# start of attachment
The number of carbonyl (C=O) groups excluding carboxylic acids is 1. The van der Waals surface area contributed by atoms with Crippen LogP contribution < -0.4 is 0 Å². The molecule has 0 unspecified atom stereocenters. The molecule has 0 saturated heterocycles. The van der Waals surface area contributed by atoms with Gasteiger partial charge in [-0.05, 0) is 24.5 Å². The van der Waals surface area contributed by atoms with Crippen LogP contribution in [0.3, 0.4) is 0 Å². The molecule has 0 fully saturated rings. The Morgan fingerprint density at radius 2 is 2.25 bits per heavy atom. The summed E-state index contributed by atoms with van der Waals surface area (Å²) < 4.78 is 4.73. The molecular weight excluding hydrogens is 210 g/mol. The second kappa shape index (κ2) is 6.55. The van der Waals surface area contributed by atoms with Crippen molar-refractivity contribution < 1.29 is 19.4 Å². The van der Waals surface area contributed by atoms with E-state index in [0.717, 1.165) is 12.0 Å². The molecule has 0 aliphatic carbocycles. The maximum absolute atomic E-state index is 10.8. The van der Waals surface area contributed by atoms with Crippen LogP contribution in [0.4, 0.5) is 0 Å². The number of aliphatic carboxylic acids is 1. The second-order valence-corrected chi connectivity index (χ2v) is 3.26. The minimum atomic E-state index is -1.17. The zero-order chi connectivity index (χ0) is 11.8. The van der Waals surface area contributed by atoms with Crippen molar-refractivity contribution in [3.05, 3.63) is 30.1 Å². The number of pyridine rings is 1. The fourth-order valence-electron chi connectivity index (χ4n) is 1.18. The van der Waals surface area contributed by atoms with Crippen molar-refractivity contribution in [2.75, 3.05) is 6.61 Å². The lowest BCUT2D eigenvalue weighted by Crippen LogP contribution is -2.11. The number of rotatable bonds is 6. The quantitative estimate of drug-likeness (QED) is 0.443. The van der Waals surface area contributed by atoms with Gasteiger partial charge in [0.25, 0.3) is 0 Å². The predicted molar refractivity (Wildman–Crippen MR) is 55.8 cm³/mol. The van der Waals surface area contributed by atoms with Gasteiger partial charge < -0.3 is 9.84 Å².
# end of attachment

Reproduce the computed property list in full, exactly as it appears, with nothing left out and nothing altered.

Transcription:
The number of carbonyl (C=O) groups excluding carboxylic acids is 1. The van der Waals surface area contributed by atoms with Crippen LogP contribution < -0.4 is 0 Å². The molecule has 0 unspecified atom stereocenters. The molecule has 0 saturated heterocycles. The van der Waals surface area contributed by atoms with Gasteiger partial charge in [-0.05, 0) is 24.5 Å². The van der Waals surface area contributed by atoms with Crippen LogP contribution in [0.3, 0.4) is 0 Å². The molecule has 0 fully saturated rings. The Morgan fingerprint density at radius 2 is 2.25 bits per heavy atom. The summed E-state index contributed by atoms with van der Waals surface area (Å²) < 4.78 is 4.73. The molecular weight excluding hydrogens is 210 g/mol. The second kappa shape index (κ2) is 6.55. The van der Waals surface area contributed by atoms with Crippen molar-refractivity contribution < 1.29 is 19.4 Å². The van der Waals surface area contributed by atoms with E-state index in [0.717, 1.165) is 12.0 Å². The molecule has 0 aliphatic carbocycles. The maximum absolute atomic E-state index is 10.8. The van der Waals surface area contributed by atoms with Crippen LogP contribution in [0.4, 0.5) is 0 Å². The number of aliphatic carboxylic acids is 1. The second-order valence-corrected chi connectivity index (χ2v) is 3.26. The minimum atomic E-state index is -1.17. The zero-order chi connectivity index (χ0) is 11.8. The van der Waals surface area contributed by atoms with Crippen molar-refractivity contribution in [3.05, 3.63) is 30.1 Å². The number of pyridine rings is 1. The fourth-order valence-electron chi connectivity index (χ4n) is 1.18. The van der Waals surface area contributed by atoms with Crippen molar-refractivity contribution in [2.75, 3.05) is 6.61 Å². The lowest BCUT2D eigenvalue weighted by Crippen LogP contribution is -2.11. The number of rotatable bonds is 6. The quantitative estimate of drug-likeness (QED) is 0.443. The van der Waals surface area contributed by atoms with Gasteiger partial charge in [0.25, 0.3) is 0 Å². The predicted molar refractivity (Wildman–Crippen MR) is 55.8 cm³/mol. The van der Waals surface area contributed by atoms with Gasteiger partial charge < -0.3 is 9.84 Å².